She is now 2 and speaks quite fluently. Perhaps this might be helpful to others.  I am happy to share my resources. 

Also wanted to say to the mother who had concerns.  Trust your gut.  A mother always knows their child best.  If you are worried about language acquisition it never hurts to check things out.  Most times you will put your fears to rest and if there is something that can help better sooner than later.

Bridgette

 

Hi there Bridget, and other mums in trilingual families,


I am pregnant with my first child and we too have decided to raise our baby with three languages.

I will speak English to our child (I speak it better now than my native Dutch, and my closest friends are English), my Italian fiancé will speak his native language (which is also good so our child can communicate with his italian family and friends), and the two of us would continue to speak French to one another, as we live in France.


So that's the plan I guess. We are totally prepared for the fact our kid might speak much later than others, or that he might be passive in one of the languages at first. Things don't always go according to plan.

But I love your picture communication idea Bridgette. Can you tell me more? Do any other mums have little things like that that helped in their case? Advise? Both of us actually speak the three languages fluently, but in your opinion, should we stick to our individual "decided language" any time we address our child?


Thanks a lot

Sibylle
Reply with quote  #10 
Dear Sara,
Do not worry too much! Things will work out quiet fine! Even for Monolinguals there is a huge variance in normal language aquisition: The first 5 words are anytime between 10 month and 2 years. And words is any sound that is consistently used for an object or person (bu for book etc).

It may be that your baby will be slowed down by the extra languages or not. In our case we are on the lucky side with our little 19 month old girl. She is already in the language explosion phase for both English and German (several words a day, 2 word sentences and first longer ones). Spanish is on the backburner and is the language with the lowest exposure.

German used to be the dominant language for her (both my husband and I speak it to her), now English soon will be more prominent. She graduated in her full time day care into the toddler group. This means the other kids speak now, and they speak English.
Another mom
Reply with quote  #11 
We also have two trilingual children (English, Russian, German) and we were worried about both. Both of them spoke later ( they also had problems with the water in the ears). Now our older daughter is 9 and she speaks at least two languages (German at school and English as a family language) on a very good level. She has an accent, grammar mistakes and a quite poor vocabulary in Russian but she understands and speaks it which is the main thing. Her younger brother is 5 now and still makes grammar mistakes in all 3 languages. I can remember my daughter's grammar became better when she was 6. I hope the same for our son.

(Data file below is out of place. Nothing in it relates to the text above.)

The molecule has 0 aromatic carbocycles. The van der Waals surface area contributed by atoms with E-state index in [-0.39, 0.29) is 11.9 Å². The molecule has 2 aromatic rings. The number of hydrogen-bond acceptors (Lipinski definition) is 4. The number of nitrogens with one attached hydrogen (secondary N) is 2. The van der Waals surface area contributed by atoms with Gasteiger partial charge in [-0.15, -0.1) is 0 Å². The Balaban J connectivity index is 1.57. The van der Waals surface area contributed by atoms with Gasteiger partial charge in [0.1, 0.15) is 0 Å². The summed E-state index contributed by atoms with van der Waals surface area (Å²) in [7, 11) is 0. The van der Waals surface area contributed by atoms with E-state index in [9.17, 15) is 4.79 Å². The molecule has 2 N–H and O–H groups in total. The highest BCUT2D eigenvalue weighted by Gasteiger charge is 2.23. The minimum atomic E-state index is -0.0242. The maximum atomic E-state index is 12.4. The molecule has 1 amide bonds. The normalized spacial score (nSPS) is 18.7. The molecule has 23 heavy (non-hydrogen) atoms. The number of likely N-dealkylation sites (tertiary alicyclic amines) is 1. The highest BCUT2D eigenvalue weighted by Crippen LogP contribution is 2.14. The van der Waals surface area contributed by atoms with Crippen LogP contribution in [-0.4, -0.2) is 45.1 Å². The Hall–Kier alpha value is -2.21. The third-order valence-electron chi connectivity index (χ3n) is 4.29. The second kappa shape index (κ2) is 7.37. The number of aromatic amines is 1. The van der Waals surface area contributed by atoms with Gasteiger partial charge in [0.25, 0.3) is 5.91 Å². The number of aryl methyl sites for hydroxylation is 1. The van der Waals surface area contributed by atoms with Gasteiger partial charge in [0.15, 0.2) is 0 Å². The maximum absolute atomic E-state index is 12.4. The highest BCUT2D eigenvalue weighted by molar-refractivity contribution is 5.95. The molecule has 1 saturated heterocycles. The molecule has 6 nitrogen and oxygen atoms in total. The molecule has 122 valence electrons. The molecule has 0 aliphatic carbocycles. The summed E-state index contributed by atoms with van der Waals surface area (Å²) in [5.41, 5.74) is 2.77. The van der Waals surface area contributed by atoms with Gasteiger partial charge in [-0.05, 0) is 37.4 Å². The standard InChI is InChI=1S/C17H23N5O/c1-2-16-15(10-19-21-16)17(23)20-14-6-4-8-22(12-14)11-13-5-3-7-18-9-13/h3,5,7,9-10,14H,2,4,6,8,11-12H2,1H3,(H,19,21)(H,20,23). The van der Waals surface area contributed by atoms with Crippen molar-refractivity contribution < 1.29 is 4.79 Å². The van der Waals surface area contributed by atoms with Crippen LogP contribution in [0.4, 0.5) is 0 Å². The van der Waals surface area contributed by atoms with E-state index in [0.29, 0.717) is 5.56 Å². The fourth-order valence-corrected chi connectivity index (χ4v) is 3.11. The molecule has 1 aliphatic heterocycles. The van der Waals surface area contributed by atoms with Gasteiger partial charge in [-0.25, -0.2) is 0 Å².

I would always recommend to check the hearing, stick to the rule "one language-one parent" and try to communicate with words as much as possible (f.e. describing everything what happens with words)
sophie
Reply with quote  #12 
Hi! 
Very interesting forum to find some support and see other parents who are worried. IN our case our son is 3.5. and raise with three languages since he was born. I speak to him in French, my husband in Greek and he is going to English nursery full time since he was 18months because we are living in UK. We speak Greek at home with my husband. 
At the moment we can say that our son understand very well the three languages and knows to who he has to speak each language. He is not mixing them. 
Our concern is about his speech capacity for his age. He is starting now to do very small and simple sentences in French which i think it is his dominant language. In English and Greek he is still putting words together but not really connecting them to make full sentences. 

Do you think we should start to be worried at this age or our son just need more time  to develop his speech capacity? Which age your child started talking? 

Thank you very much